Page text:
As temperatures climb, we’re all inclined to take a dip in the ocean or nearby lakes that surround Vancouver, and this often means bringing our furry companions. Many of our patients at Amherst Veterinary Hospital enjoy doggy-paddling for hours on end! But for puppies and stocky breeds, which are either more nervous or less inclined to aquatic abilities, introducing them to the water can be a challenge.

Any and all dogs should be introduced to water situations slowly. You don’t want to throw them into water and have their first swimming experience to be one of anxiety and stress. Instead, find a location in which your pet can slowly approach the water and see how it feels to have it lapping at their feet. Throw a floating toy in and see if they will fetch. Extra points for going in the water with your dog, since everything is less frightening with their owner involved!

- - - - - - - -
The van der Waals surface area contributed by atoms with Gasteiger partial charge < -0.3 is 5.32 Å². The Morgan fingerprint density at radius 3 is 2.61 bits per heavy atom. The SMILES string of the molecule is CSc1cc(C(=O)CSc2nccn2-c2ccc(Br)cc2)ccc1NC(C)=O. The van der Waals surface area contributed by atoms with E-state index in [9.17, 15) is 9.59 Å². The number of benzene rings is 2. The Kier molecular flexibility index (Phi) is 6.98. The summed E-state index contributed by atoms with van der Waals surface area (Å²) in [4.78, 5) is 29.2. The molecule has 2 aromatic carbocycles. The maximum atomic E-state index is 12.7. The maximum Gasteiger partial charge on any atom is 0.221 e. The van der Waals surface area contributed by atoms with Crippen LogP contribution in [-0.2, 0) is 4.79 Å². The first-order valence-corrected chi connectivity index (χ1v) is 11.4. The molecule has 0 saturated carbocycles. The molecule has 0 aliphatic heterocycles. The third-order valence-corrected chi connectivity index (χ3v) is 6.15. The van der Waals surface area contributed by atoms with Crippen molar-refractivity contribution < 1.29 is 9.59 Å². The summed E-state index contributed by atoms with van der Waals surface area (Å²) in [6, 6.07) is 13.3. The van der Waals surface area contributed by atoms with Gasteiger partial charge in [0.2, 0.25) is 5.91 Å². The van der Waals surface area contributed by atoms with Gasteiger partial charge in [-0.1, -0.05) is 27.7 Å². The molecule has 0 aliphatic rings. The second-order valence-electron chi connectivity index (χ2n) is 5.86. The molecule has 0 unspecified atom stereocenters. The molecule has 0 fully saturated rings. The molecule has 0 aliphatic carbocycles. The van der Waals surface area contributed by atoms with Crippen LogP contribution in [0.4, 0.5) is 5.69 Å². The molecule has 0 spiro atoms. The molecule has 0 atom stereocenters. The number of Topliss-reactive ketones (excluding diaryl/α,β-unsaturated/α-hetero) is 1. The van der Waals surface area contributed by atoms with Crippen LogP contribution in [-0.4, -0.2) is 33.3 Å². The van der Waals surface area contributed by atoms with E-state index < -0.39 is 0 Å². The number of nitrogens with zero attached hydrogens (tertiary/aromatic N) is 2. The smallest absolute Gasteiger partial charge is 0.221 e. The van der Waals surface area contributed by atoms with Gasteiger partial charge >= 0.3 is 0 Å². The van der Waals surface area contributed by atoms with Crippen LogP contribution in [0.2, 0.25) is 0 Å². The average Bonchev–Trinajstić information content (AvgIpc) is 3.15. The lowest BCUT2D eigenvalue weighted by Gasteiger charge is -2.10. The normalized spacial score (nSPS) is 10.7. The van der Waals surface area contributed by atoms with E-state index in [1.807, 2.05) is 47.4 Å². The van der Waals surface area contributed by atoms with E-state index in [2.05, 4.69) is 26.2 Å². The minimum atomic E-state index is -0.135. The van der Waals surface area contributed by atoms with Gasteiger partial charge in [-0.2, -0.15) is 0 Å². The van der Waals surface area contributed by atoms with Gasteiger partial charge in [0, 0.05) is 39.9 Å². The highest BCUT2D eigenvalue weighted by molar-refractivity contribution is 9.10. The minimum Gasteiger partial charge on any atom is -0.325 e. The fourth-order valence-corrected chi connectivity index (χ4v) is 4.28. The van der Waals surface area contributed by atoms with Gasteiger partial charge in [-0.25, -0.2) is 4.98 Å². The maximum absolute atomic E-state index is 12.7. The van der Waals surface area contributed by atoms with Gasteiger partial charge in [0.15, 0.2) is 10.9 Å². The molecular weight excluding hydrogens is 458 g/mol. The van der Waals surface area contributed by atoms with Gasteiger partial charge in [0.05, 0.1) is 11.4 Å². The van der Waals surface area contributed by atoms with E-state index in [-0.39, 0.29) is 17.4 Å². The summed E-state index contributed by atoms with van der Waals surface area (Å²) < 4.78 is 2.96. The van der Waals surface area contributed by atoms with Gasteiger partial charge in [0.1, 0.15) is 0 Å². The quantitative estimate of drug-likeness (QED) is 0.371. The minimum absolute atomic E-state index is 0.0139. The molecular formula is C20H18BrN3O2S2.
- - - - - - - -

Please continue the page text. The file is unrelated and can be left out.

For stockier breeds like Bull Terriers or Pugs, they aren’t necessarily built to succeed in swimming. Their chest-heavy body styles often make it hard for them to keep their heads above water. Monitor these breeds carefully when they approach swimming for the first time. Whatever you do, don’t force your dog to swim if they aren’t enjoying it. Like humans, dogs have fears and dislikes, so you’ll get nowhere by trying to make them do it anyways.

There are pet lifejackets available if you will be around open or deep waters with your pet. A good rule of thumb is if your children need a lifejacket, so does your pet. Disaster and emergency preparedness sites note that pet owners are twice as likely not to survive a disaster because they are attempting to save their pets, so give your canine an advantage with a guaranteed way to keep them afloat.

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Our pal Pot Roast in his lifejacket


Above all, have fun! Explore the water together be it from the safety of the beach or in the open waters of the Pacific.

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